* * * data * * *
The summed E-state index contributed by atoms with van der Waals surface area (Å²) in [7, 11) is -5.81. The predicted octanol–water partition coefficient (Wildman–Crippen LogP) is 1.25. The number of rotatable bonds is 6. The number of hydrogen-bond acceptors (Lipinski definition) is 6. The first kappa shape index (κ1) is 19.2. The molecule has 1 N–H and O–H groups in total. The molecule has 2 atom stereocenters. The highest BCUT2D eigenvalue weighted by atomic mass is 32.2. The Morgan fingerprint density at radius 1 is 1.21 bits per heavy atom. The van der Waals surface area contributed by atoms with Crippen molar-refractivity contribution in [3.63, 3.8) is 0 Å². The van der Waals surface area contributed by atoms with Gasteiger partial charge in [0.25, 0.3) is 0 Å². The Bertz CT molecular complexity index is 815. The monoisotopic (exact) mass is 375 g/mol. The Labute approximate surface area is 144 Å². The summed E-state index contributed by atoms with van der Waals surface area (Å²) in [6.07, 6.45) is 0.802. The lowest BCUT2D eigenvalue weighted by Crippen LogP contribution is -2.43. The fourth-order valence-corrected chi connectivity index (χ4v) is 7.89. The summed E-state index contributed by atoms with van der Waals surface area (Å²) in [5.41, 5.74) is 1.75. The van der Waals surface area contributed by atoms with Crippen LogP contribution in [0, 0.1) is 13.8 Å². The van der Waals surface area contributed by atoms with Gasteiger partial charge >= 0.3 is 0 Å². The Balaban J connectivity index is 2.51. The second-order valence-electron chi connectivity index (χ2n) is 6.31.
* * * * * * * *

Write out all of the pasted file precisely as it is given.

The summed E-state index contributed by atoms with van der Waals surface area (Å²) in [7, 11) is -5.81. The predicted octanol–water partition coefficient (Wildman–Crippen LogP) is 1.25. The number of rotatable bonds is 6. The number of hydrogen-bond acceptors (Lipinski definition) is 6. The first kappa shape index (κ1) is 19.2. The molecule has 1 N–H and O–H groups in total. The molecule has 2 atom stereocenters. The highest BCUT2D eigenvalue weighted by atomic mass is 32.2. The Morgan fingerprint density at radius 1 is 1.21 bits per heavy atom. The van der Waals surface area contributed by atoms with Crippen molar-refractivity contribution in [3.63, 3.8) is 0 Å². The van der Waals surface area contributed by atoms with Gasteiger partial charge in [0.25, 0.3) is 0 Å². The Bertz CT molecular complexity index is 815. The monoisotopic (exact) mass is 375 g/mol. The Labute approximate surface area is 144 Å². The summed E-state index contributed by atoms with van der Waals surface area (Å²) in [6.07, 6.45) is 0.802. The lowest BCUT2D eigenvalue weighted by Crippen LogP contribution is -2.43. The fourth-order valence-corrected chi connectivity index (χ4v) is 7.89. The summed E-state index contributed by atoms with van der Waals surface area (Å²) in [5.41, 5.74) is 1.75. The van der Waals surface area contributed by atoms with Crippen LogP contribution in [0, 0.1) is 13.8 Å². The van der Waals surface area contributed by atoms with Gasteiger partial charge >= 0.3 is 0 Å². The Balaban J connectivity index is 2.51. The second-order valence-electron chi connectivity index (χ2n) is 6.31.